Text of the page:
- Camp stoves let backpackers and car campers alike brew fresh coffee and prepare their daily meals.
- The best should be highly portable and easy to light with a lighter or match, or have their own ignitor.
- Our top pick, MSR’s PocketRocket Deluxe, is compact enough for backpackers, easy to operate, and has a built-in igniter.
A warm sleeping bag and dependable headlamp are certainly vital for smart and comfortable camping, but when you’re sleeping on the ground and haven’t showered in days, there really is nothing like a hot cup of coffee on a brisk morning (with the exception, perhaps, of a hot meal at the end of a long day).
Neither of these is possible, however, without access to a reliable camp stove.
With the right camp stove, not only can you expect fresh-brewed java in the morning or a warm meal at night but you can rely on it for a range of uses; maybe you want to grill some fresh fish minutes after you’ve pulled it from the stream, or you want to whip up a mug of hot cocoa (or a hot toddy) to sip by the campfire. If you’re in the backcountry, a stove can save you as boiling stream water is one of the best ways to ensure it’s safe to drink.
Having spent over two decades car camping, backpacking, and everything in between, I’ve grown to rely heavily on my camp stove. No matter how far off-grid I might find myself, a camp stove helps keep me nourished and ready to take on whatever the day has in store – be it 20 miles of hiking to my next campsite, or a day spent relaxing around a campfire.
My reliance on making sure I have a proper camp kitchen setup means I’ve tested my fair share of camp stoves through the years – and some remain a fixture in my camp kit today. Below, I’ve rounded up seven of my favorites from brands like MSR, BioLite, and Coleman, all with their own advantages across a variety of camp styles and use cases.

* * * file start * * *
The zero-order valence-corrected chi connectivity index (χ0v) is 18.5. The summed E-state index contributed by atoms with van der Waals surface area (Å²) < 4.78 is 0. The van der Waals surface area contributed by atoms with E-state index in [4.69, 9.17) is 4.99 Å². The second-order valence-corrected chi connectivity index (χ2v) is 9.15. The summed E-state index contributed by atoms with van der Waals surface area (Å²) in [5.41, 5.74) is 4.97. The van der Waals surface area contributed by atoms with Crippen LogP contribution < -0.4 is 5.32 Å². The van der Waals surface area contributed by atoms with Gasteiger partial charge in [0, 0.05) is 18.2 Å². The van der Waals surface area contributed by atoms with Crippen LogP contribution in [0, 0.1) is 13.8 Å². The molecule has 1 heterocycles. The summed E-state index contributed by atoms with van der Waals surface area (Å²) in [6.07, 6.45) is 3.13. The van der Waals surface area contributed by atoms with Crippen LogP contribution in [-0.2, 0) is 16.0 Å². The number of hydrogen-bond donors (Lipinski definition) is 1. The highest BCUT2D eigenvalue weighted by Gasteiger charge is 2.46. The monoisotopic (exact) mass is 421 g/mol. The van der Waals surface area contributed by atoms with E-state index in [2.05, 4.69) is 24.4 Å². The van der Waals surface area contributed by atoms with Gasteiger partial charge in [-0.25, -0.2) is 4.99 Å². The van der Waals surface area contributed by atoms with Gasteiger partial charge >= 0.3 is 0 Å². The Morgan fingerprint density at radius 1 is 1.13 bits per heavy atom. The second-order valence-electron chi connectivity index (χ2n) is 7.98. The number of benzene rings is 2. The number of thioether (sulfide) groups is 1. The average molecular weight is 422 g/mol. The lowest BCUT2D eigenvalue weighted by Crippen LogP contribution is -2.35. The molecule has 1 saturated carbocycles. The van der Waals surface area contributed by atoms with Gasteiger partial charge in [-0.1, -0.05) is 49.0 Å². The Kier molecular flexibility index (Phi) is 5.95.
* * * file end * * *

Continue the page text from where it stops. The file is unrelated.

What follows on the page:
Here are the best camp stoves:
- Best camp stove overall: MSR PocketRocket Deluxe
- Best budget camp stove: Coleman Bottle Top Propane Stove
- Best charcoal-burning camp stove: Hero Grill System
- Best wood-burning camp stove: BioLite CampStove 2
- Best stove for fast boiling: Jetboil Flash
- Best stove for travel: MSR Whisperlite International
- Best high-powered camp stove: Mr. Steak 1-Burner Infrared Portable Grill
The MSR PocketRocket Deluxe is a compact and lightweight stove that fits inside a coffee mug but has a convenient auto igniter and simmering capability.
Pros: Lightweight and compact, self-igniting, simmers well
Cons: Not the best in high-wind without a screen
You shouldn’t need to carry an extra piece of gear to make a spark, yet, many camping stoves still rely on matches or a lighter for a flame. One of the best features of the MSR PocketRocket Deluxe is that it has a built-in automatic piezo igniter that’s cased in steel for reliability.
Despite its small size and weight (two other key pros), the PocketRocket Deluxe is no slouch. It can boil a liter of water in less than four minutes. The burner is adjustable, so you can lower the heat for a simmer — something that’s hard to achieve with a one-setting burner. There’s also a built-in pressure regulator to ensure you get reliable and fast cooking until the gas canister is depleted.
As long as you place the stove (with gas canister attached) on a level surface, it supports anything from a frying pan to a small cup. Like all lightweight backpacking stoves, the PocketRocket Deluxe will only run on self-sealing isobutane fuel canisters.
If you’re flying to a destination, just pack the PocketRocket and stop by a local outdoors retailer after you’ve arrived to pick one up (you can also get advice on where to camp, hike, and climb, if you aren’t familiar with an area).
I’ve used this stove extensively, as well as other PocketRocket variants. I like the simplicity of the design, and with the deluxe version, I now have the convenience of a push-start igniter; the igniter adds an extra 10 grams when compared to the standard PocketRocket, but it’s totally worth it.
What I also like is MSR’s warranty: Even after years of abuse, MSR stands by its products and offers extremely economical repair or replacement options.
Whether I’m camping in my car or on a complicated thru-hiking trip, the PocketRocket Deluxe’s excellent durability and the convenience of the built-in igniter make it one item I now bring along.
The best on a budget